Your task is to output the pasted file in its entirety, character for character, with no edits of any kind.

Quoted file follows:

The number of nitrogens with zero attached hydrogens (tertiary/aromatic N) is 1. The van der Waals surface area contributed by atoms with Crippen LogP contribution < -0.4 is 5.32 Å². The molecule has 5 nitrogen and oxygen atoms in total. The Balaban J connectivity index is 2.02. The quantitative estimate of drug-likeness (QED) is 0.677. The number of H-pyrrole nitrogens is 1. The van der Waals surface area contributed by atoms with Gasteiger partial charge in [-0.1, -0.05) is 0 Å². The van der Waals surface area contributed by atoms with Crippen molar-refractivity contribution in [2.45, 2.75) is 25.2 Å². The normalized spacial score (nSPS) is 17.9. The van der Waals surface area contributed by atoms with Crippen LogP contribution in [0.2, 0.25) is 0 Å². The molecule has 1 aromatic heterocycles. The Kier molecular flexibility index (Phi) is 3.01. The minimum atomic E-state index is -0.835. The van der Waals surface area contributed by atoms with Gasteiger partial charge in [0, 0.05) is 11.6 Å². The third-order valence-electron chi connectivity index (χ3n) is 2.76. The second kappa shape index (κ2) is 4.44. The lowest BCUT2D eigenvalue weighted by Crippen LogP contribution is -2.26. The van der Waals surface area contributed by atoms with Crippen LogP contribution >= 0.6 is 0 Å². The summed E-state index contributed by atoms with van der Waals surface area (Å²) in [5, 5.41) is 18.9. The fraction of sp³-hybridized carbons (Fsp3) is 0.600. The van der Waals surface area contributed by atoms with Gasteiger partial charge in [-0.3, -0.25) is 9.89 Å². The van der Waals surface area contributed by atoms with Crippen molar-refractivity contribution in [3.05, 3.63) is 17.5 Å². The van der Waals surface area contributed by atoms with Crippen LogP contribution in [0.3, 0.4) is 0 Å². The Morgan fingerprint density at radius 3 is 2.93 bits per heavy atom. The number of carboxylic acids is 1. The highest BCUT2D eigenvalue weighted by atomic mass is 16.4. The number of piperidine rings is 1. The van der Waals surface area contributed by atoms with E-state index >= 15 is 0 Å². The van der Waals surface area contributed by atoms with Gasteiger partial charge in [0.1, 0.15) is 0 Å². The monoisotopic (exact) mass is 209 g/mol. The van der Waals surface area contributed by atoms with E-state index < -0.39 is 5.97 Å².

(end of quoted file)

The number of nitrogens with zero attached hydrogens (tertiary/aromatic N) is 1. The van der Waals surface area contributed by atoms with Crippen LogP contribution < -0.4 is 5.32 Å². The molecule has 5 nitrogen and oxygen atoms in total. The Balaban J connectivity index is 2.02. The quantitative estimate of drug-likeness (QED) is 0.677. The number of H-pyrrole nitrogens is 1. The van der Waals surface area contributed by atoms with Gasteiger partial charge in [-0.1, -0.05) is 0 Å². The van der Waals surface area contributed by atoms with Crippen molar-refractivity contribution in [2.45, 2.75) is 25.2 Å². The normalized spacial score (nSPS) is 17.9. The van der Waals surface area contributed by atoms with Crippen LogP contribution in [0.2, 0.25) is 0 Å². The molecule has 1 aromatic heterocycles. The Kier molecular flexibility index (Phi) is 3.01. The minimum atomic E-state index is -0.835. The van der Waals surface area contributed by atoms with Gasteiger partial charge in [0, 0.05) is 11.6 Å². The third-order valence-electron chi connectivity index (χ3n) is 2.76. The second kappa shape index (κ2) is 4.44. The lowest BCUT2D eigenvalue weighted by Crippen LogP contribution is -2.26. The van der Waals surface area contributed by atoms with Crippen LogP contribution >= 0.6 is 0 Å². The summed E-state index contributed by atoms with van der Waals surface area (Å²) in [5, 5.41) is 18.9. The fraction of sp³-hybridized carbons (Fsp3) is 0.600. The van der Waals surface area contributed by atoms with Gasteiger partial charge in [-0.3, -0.25) is 9.89 Å². The van der Waals surface area contributed by atoms with Crippen molar-refractivity contribution in [3.05, 3.63) is 17.5 Å². The van der Waals surface area contributed by atoms with Crippen LogP contribution in [0.3, 0.4) is 0 Å². The Morgan fingerprint density at radius 3 is 2.93 bits per heavy atom. The number of carboxylic acids is 1. The highest BCUT2D eigenvalue weighted by atomic mass is 16.4. The number of piperidine rings is 1. The van der Waals surface area contributed by atoms with E-state index >= 15 is 0 Å². The van der Waals surface area contributed by atoms with Gasteiger partial charge in [0.1, 0.15) is 0 Å². The monoisotopic (exact) mass is 209 g/mol. The van der Waals surface area contributed by atoms with E-state index < -0.39 is 5.97 Å².